This expanded edition of the Jameison-Faussett-Brown Commentary is in the public domain and may be freely used and distributed.
Bibliographical Information
Jamieson, Robert, D.D.; Fausset, A. R.; Brown, David. "Commentary on Job 33:12". "Commentary Critical and Explanatory on the Whole Bible". https://www.studylight.org/commentaries/jfb/job-33.html. 1871-8.

Wesley's Explanatory Notes

Behold, in this thou art not just: I will answer thee, that God is greater than man.

Not just — Thou art in the wrong.

Greater — Not only in power and majesty, but also in justice, and wisdom, and goodness, and therefore thou dost foolishly, in censuring his judgments, thou castest off that awe and reverence which thou shouldest constantly maintain towards thy sovereign Lord.

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These files are public domain and are a derivative of an electronic edition that is available on the Christian Classics Ethereal Library Website.
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Wesley, John. "Commentary on Job 33:12". "John Wesley's Explanatory Notes on the Whole Bible". https://www.studylight.org/commentaries/wen/job-33.html. 1765.

John Trapp Complete Commentary

Job 33:12 Behold, [in] this thou art not just: I will answer thee, that God is greater than man.

Ver. 12. Behold, in this thou art not just] In this thy expostulation with God, as if he had dealt unjustly with thee (think the same of thy postulation, or unreasonable request, that God should give thee a reason why he so grievously afflicteth thee, Job 33:13), thou art nothing less than what thou holdest thyself to be, viz. just, pure, innocent. Sorex suo perit indicio, the mole betrays himself by casting up the mould; and so dost thou, good Job, by throwing forth words without wisdom, as God himself will once tell thee, Job 38:2. Canst thou be just, whose words are thus unjust? Never think of it. Thus Elihu is as nimble with Job (but far more ingenuous) as that Jesuit was with Drusius; whom when he had called heretic, and Drusius in his own defence alleged that heresy must be in fundamentis fidei; the fundamentals of the faith, the Jesuit replied, that even that assertion of his was heresy.

I will answer thee, that God is greater than man] Longe superat frivolum hominem, say the Tigurines, is far above sorry man; the distance and disproportion is infinite. But how is this an answer to Job’s justifying himself, and complaining of God as overly rigid? God’s greatness here is not to be understood to be his power only (which yet should overawe us when ready to rise up against him), but also of his truth, wisdom, justice, goodness, &c., all of which Job, by his complaints, seemed to question and quarrel with; and is therefore fitly minded of this attribute of Almighty God, who is "glorious in holiness, fearful in praises, doing wonders," Exodus 15:11. Great he is, without quantity; good, without quality; everlasting, without time; omnipresent, without place; containing all things, without extent. He is not only great, Psalms 77:13, but greater, as here; greatest, Psalms 95:3; greatness itself, Psalms 145:3. So he is not only good, Psalms 106:1, but better, Psalms 108:9; best of all, Philippians 1:23; goodness itself, Matthew 19:17. The least glimpse of this knowledge is worth all the gleams of human wisdom. And albeit this is a truth commonly known and acknowledged, yet very few are affected with it aright, as appears by their cross carriages toward this great God, and persumptuous misdemeanors, as if he were such another as themselves, Psalms 50:21. Certainly, if we were thoroughly persuaded of God’s infinite greatness, so as it is set forth, Deuteronomy 10:17 and elsewhere, we would much more fear to offend him and care to please him than we do. The truth is, all the exorbitances in men’s lives proceed from the weakness of this spring; and were they but well assured that God is Almighty they would walk before him, and be upright, Genesis 17:1. But to this none can attain but by the help of supernatural grace.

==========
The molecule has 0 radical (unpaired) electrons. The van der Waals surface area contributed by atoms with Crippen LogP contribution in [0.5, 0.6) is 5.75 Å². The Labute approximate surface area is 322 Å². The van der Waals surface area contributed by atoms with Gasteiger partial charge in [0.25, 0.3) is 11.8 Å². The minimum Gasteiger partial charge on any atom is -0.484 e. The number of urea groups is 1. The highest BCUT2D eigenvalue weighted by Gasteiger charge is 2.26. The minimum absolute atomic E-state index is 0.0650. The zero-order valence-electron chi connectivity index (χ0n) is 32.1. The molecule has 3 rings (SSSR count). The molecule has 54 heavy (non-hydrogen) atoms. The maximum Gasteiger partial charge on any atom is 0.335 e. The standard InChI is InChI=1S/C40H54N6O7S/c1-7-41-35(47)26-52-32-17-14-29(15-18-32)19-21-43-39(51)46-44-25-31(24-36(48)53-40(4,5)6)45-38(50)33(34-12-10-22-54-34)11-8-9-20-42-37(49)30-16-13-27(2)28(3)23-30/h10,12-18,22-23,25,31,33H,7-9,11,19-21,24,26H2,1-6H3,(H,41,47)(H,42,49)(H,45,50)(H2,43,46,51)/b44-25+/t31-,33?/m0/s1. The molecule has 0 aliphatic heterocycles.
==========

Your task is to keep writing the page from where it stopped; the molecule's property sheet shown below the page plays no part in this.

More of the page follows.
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Trapp, John. "Commentary on Job 33:12". John Trapp Complete Commentary. https://www.studylight.org/commentaries/jtc/job-33.html. 1865-1868.

Thomas Coke Commentary on the Holy Bible

Job 33:12. Behold, in this thou art not just Lo, this I will answer thee, thou art not perfect: therefore, let God be justified, rather than mortal man; Job 33:13. Why dost thou contend against him, since he will not give account of any of his matters? The word צדק tzedek, signifies not only just, but perfect; a signification which it hath also transmitted to the Greek word δικαιος . The argument is, "Notwithstanding all thy pretences to purity and innocence, thou art far from perfection. There is human frailty enough in thee and all mankind, to justify the dealings of God with thee or them, however severe they are. Give him, therefore, the glory, acknowledge the justice of his proceedings." See Joshua 7:9 and Heath.

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Coke, Thomas. "Commentary on Job 33:12". Thomas Coke Commentary on the Holy Bible. https://www.studylight.org/commentaries/tcc/job-33.html. 1801-1803.

Matthew Poole's English Annotations on the Holy Bible

I do not accuse thee of hypocrisy, nor rip up the former errors of thy life; but in this thou art unjust and much to blame, that thou boastest so much of thine own integrity, and chargest God with rigorous dealing, and callest him to an account before thy tribunal, and offerest to dispute the matter with him.

That God is greater than man; not only in power and majesty, which thou acknowledgest, but also in justice, and wisdom, and goodness; and therefore thou dost very foolishly, and presumptuously, and wickedly in contending with him, and censuring his judgments: thou forgettest thy distance from him, and castest off that awe and reverence which thou shouldst constantly maintain towards thy sovereign Lord.